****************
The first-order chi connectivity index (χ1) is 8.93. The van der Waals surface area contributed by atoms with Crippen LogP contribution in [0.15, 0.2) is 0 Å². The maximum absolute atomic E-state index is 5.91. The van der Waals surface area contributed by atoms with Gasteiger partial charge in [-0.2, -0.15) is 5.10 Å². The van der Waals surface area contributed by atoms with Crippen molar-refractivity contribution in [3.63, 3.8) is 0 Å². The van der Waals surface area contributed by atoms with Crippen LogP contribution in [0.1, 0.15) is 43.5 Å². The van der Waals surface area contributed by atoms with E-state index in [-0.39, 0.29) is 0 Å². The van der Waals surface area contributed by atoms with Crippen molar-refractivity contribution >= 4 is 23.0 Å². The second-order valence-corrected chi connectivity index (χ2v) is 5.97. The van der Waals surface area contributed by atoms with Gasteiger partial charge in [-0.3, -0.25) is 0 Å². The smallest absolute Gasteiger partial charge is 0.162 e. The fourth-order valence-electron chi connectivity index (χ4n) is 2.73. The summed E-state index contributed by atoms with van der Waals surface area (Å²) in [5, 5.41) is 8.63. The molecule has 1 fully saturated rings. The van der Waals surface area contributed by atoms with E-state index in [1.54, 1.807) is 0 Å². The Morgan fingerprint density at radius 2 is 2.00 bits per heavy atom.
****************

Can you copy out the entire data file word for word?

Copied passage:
The first-order chi connectivity index (χ1) is 8.93. The van der Waals surface area contributed by atoms with Crippen LogP contribution in [0.15, 0.2) is 0 Å². The maximum absolute atomic E-state index is 5.91. The van der Waals surface area contributed by atoms with Gasteiger partial charge in [-0.2, -0.15) is 5.10 Å². The van der Waals surface area contributed by atoms with Crippen molar-refractivity contribution in [3.63, 3.8) is 0 Å². The van der Waals surface area contributed by atoms with Crippen LogP contribution in [0.1, 0.15) is 43.5 Å². The van der Waals surface area contributed by atoms with E-state index in [-0.39, 0.29) is 0 Å². The van der Waals surface area contributed by atoms with Crippen molar-refractivity contribution >= 4 is 23.0 Å². The second-order valence-corrected chi connectivity index (χ2v) is 5.97. The van der Waals surface area contributed by atoms with Gasteiger partial charge in [-0.3, -0.25) is 0 Å². The smallest absolute Gasteiger partial charge is 0.162 e. The fourth-order valence-electron chi connectivity index (χ4n) is 2.73. The summed E-state index contributed by atoms with van der Waals surface area (Å²) in [5, 5.41) is 8.63. The molecule has 1 fully saturated rings. The van der Waals surface area contributed by atoms with E-state index in [1.54, 1.807) is 0 Å². The Morgan fingerprint density at radius 2 is 2.00 bits per heavy atom.